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They wouldn't go for my story, they wouldn't hear my plea
This week: the problem of extrovert bias, whether love in the first degree constitutes a crime, and what happened when Shostakovich met Lloyd-Webber.
A reader of Tyler Cowen's blog who used to work at Google has emailed a thoughtful account of Google's workplace culture and how it compares to other Silicon Valley companies. I found the whole thing interesting but particularly his identification of what he calls "extrovert bias" as a problem for the tech industry. People who speak most and most loudly do better than people who are quiet, regardless of actual ability or output. This happens at most workplaces, but it's surprising to think of it as a problem for tech companies, which depend so much on specialised cognitive skills and where you imagine there's relatively good hard data on individual productivity. It goes to show what a difficult problem it is, and how powerfully we are affected by superficial factors when assessing people. I wonder what you can do to combat extrovert bias. Cowen's emailer alludes to Amazon's "reading time" - the practice, instigated by Bezos, of starting every meeting with silent reading and thinking. You would also probably want to downgrade the role of unstructured interviews in the hiring process. The "let's chat" model of interviews is notoriously problematic, and biased towards the socially confident; I wrote about that here. And what about - to coin a term - fluency bias? It seems to me that we have a tendency to believe that people who have high verbal abilities also have good judgment. It's really hard not to be impressed by someone who dazzles you with a stream of spontaneously produced, perfectly formed sentences. It used to be that when I was in a meeting with someone like that I found it impossible not to nod along with them; only afterwards, in the street, would I realise they had been talking rubbish. These days, it's quite possible I over-compensate: if I meet or hear someone who is really good at talking, I immediately get very sceptical of what they're saying - I start tutting and rolling my eyes (OK I don't do that). Final point: although it's easy to envy people who are hyper-articulate - and I do - I don't think it's necessarily good for them, intellectually. When the words flow so effortlessly, you don't have to think as hard about what those words mean or whether they're the right ones, which means you can easily end up permanently lost in the Valley of the Glib. Fluency bias is a big problem in politics, of course.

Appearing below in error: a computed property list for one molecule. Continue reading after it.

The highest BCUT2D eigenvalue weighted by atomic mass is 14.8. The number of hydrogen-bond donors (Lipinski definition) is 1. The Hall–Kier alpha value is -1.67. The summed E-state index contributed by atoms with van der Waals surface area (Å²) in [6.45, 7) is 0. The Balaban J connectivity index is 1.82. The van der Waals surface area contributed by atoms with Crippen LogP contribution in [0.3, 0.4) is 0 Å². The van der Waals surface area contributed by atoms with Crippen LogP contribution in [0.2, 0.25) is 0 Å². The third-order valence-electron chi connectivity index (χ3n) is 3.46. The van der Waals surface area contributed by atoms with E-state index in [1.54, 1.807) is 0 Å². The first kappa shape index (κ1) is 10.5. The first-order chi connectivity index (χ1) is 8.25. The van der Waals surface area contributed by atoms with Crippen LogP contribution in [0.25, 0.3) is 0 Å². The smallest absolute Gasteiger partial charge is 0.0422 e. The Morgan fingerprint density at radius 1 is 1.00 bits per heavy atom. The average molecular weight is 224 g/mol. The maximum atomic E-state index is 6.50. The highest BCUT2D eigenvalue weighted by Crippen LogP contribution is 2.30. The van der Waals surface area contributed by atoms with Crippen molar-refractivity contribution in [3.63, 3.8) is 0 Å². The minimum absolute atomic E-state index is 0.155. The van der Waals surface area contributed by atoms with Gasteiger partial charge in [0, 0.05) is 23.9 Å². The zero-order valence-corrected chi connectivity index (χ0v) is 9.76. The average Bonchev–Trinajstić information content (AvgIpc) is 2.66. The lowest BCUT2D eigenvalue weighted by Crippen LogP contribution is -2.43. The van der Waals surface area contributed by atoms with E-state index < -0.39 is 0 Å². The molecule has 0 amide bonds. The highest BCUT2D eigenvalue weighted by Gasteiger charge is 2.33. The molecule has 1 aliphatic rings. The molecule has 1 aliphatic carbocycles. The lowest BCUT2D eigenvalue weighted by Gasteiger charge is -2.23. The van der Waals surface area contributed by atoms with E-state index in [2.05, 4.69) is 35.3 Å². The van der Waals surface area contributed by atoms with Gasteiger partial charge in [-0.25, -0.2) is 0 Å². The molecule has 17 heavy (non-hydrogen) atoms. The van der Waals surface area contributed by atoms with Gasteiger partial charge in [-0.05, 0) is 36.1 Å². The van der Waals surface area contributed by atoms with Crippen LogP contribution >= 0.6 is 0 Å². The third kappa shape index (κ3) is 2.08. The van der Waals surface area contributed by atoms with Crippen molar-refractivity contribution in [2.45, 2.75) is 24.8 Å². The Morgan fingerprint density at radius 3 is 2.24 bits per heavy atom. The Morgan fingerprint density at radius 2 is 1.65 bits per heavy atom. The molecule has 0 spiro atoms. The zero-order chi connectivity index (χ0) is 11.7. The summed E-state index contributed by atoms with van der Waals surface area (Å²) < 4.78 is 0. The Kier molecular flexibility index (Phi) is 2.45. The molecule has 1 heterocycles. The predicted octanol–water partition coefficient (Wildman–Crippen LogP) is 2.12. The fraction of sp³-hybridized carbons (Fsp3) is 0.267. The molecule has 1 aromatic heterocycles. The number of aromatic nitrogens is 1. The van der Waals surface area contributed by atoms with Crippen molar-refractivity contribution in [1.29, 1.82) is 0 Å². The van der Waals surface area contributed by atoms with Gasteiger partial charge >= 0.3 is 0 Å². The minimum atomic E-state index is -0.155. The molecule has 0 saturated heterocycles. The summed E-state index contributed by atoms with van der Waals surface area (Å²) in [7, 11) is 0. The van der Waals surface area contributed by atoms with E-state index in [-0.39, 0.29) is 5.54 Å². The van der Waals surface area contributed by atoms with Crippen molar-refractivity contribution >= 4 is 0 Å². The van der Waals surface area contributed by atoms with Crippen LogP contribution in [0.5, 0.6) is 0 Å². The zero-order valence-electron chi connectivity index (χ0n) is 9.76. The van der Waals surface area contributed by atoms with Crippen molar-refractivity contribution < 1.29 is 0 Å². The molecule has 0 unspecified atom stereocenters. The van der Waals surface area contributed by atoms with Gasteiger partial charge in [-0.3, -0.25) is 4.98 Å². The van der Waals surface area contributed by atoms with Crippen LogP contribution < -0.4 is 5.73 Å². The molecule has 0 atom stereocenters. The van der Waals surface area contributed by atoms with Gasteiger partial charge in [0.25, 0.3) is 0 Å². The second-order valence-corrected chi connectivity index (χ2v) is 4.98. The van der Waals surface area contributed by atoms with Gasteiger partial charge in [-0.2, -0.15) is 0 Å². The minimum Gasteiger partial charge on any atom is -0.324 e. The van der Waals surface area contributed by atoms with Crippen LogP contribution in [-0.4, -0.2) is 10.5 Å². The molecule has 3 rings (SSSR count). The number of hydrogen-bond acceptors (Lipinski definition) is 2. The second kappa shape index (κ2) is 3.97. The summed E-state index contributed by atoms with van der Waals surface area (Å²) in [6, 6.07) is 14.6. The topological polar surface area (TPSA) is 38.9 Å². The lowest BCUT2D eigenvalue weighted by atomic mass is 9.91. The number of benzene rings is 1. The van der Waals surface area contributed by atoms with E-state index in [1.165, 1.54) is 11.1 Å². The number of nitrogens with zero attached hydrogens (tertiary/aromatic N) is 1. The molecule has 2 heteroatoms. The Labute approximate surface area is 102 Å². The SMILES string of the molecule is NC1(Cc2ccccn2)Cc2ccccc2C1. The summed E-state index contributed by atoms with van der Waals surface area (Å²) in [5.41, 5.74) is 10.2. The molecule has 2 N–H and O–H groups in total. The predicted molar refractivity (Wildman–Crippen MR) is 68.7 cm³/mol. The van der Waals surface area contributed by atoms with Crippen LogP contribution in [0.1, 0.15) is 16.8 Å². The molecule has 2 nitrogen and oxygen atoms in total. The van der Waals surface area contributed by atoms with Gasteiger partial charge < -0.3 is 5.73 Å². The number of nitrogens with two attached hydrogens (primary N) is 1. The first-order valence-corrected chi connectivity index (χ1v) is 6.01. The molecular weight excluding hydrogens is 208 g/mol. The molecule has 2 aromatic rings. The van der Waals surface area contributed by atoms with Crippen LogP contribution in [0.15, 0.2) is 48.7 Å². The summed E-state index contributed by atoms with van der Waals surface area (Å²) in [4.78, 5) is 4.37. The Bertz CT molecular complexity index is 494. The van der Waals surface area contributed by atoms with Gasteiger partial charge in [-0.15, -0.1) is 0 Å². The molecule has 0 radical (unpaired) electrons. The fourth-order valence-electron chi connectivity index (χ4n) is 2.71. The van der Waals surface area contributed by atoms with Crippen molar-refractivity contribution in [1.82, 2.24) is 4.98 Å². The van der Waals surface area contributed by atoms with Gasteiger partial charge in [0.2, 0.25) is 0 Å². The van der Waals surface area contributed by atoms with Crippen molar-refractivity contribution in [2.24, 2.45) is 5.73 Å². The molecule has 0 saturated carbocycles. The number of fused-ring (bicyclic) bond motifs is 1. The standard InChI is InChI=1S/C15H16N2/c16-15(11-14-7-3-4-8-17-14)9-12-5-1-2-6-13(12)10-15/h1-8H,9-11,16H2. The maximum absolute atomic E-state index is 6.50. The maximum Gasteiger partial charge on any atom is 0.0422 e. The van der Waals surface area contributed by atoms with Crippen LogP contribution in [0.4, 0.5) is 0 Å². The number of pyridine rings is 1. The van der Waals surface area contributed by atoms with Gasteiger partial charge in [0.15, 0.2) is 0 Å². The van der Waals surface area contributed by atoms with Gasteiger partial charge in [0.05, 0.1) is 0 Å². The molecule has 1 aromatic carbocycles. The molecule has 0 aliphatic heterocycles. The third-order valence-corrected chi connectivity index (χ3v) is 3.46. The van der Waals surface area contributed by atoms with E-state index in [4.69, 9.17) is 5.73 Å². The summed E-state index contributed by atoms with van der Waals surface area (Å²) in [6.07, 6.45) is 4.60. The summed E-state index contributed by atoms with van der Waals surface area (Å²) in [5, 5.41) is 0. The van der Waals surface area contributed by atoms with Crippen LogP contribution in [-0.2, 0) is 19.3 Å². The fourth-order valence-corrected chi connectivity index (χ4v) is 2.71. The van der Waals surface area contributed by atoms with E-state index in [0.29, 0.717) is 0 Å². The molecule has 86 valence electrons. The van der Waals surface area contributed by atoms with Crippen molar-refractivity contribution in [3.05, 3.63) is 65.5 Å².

Interesting interview with Russian emigre and chemical weapons expert Vil Mirzayanov, who helped develop Novichok, the poison used on Sergei Skripal and his daughter. Novichok is not on the international list of banned substances, and so the relevant body - the OPCW - doesn't necessarily have methods to detect it; Mirzayanov thinks the British were able to do so because they read about it in a book he published in 2008. He says the Russians wanted the world to know the attack was their work but probably didn't expect the poison to be identified. On the same topic see this excellent thread.
I've said before here that Wikipedia is one of the only websites that truly delivers on the promise of the internet. This excellent article explains why it works and what the tech companies could learn from it.
Football is a big money international business with low standards of governance and is thus rich territory for bullshitters and fraudsters. I love this NYT story about a 26-year-old British guy who has inveigled his way into the boardrooms of several clubs, and advised on big deals, without having any relevant qualifications, experience, or skills. (Tangentially - do imposters ever suffer from imposter syndrome?)
POP IN THE DOCK
'In my view there is no criminal offence in England and Wales of "love in the first degree".' Further legal analyses of pop songs here, courtesy of the Secret Barrister. I'm reminded of this classic reading of 99 Problems.
TURRETS OF NEW YORK
Prepare yourself for some really painful apartment envy.
I have a new book on the way...
Dmitri Shostakovich told Andrew Lloyd Webber that he wished he'd written Jesus Christ Superstar.
HERE COMES THE MOON.
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